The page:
Microsoft researching ways to help illiterate people use computers

Posted on Thursday, March 02 2006 @ 10:25 CET by Thomas De Maesschalck
One of Microsoft's research labs in India is working on a system that would help illiterate domestic workers in India with families seeking their services.

The system uses video, photo and voice commands to tell women what jobs are available, the salary and where they are.
The goal is to help the women see how technology can make finding work more efficient, as the first step toward creating broader tools to help illiterate people benefit from technological advances.

Researchers on the Indian project say they have had to overcome their preconceptions about how the technology should work, and why people would want to use it. Kentaro Toyama, a researcher overseeing the project, said the first big hurdle was to understand what kind of computer images actually made sense to the domestic workers.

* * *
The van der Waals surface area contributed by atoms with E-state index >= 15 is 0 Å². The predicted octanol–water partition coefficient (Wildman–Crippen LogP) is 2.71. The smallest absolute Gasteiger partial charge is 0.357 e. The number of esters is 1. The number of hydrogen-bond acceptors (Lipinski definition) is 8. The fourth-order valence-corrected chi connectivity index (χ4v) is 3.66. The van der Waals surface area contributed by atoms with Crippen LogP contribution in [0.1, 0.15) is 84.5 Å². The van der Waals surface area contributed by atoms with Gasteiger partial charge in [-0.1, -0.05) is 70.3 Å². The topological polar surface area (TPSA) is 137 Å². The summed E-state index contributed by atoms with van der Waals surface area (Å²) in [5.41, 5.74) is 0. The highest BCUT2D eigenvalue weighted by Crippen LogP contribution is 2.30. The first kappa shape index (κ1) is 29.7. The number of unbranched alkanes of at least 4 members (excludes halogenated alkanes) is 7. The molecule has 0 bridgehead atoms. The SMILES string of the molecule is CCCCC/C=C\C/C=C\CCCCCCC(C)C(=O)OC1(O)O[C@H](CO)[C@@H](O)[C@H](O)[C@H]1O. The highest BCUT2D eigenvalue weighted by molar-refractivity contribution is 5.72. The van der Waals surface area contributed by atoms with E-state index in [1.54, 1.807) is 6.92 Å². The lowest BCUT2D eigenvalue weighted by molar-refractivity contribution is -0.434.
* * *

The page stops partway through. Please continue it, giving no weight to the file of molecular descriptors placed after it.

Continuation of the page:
More details over at Business Week.

About the Author

Thomas De Maesschalck

Thomas has been messing with computer since early childhood and firmly believes the Internet is the best thing since sliced bread. Enjoys playing with new tech, is fascinated by science, and passionate about financial markets. When not behind a computer, he can be found with running shoes on or lifting heavy weights in the weight room.

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